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Gov. Charlie Baker has reiterated he won't make a decision about whether or not he's in support of bringing the 2024 Summer Olympics to Boston until he sees the results of a state-commissioned report, due out in August, about the potential impacts of hosting the games.
"I want to see the full report before I make a decision with respect to that, and I know, having talked to the Senate president and to the House speaker, that they feel the same way," Baker told reporters Friday.
Baker's comments followed a report from The Associated Press, citing an unnamed source "familiar with the bid," that the U.S. Olympic Committee had given the governor until the end of the day to decide whether or not he supports the state hosting the games.
After the press availability, a spokesman for Baker told WBUR that the governor's office never received the request from the USOC.
The state-commissioned report Baker cites, which is being prepared by the Cambridge-based consulting firm The Brattle Group, will “evaluate aspects of financing, infrastructure, economic impacts and Commonwealth and taxpayer responsibilities relative to Boston 2024’s bid preparation,” according to an earlier statement.
Baker said Friday that the USOC had asked him to call into a meeting on Monday, but he wasn't sure what specifically they want to discuss.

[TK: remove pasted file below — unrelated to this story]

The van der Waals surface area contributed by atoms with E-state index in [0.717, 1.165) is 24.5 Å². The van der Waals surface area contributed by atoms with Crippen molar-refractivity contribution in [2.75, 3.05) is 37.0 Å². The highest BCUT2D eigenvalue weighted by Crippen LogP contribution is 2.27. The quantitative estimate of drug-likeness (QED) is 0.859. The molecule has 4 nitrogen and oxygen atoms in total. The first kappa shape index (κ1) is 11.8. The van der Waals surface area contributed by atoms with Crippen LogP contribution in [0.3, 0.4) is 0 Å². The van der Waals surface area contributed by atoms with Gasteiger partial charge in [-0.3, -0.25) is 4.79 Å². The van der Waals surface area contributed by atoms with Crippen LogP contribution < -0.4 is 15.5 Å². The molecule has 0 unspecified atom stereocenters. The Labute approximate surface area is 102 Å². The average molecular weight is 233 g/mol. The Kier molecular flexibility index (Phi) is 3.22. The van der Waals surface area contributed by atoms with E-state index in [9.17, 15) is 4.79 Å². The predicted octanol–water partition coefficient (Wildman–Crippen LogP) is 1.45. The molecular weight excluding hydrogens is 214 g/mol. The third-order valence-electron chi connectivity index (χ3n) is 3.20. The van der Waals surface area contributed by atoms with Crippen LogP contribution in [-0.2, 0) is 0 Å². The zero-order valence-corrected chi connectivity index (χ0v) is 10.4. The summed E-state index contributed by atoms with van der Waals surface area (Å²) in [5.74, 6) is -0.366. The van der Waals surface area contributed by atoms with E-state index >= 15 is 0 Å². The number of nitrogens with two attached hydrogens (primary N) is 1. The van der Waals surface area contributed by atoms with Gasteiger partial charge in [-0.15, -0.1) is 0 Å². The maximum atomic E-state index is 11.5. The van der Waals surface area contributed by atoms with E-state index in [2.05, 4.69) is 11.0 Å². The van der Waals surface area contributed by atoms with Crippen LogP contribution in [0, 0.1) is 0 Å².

"My message to the USOC and to others is, this is a big decision. We hired The Brattle Group for a reason and we're going to let them do their work. And when we get their work we'll render our opinion at that point in time."
The city's bid has been met with meager public support. The latest WBUR poll, from July, showed just 40 percent of Boston-area voters support bringing the games here, with 53 percent opposed.
After a recent board meeting, USOC Chair Larry Probst said the group would like to see public support rise above 50 percent "relatively soon."
The USOC has until mid-September to decide whether it will submit Boston's bid to the International Olympic Committee.
Also Friday, the local Olympics organizing group Boston 2024 released the full version of its original bid — "bid 1.0" — after mounting criticism from city politicians that the documents contained redacted portions.
With reporting from WBUR's Asma Khalid
This article was originally published on July 24, 2015.
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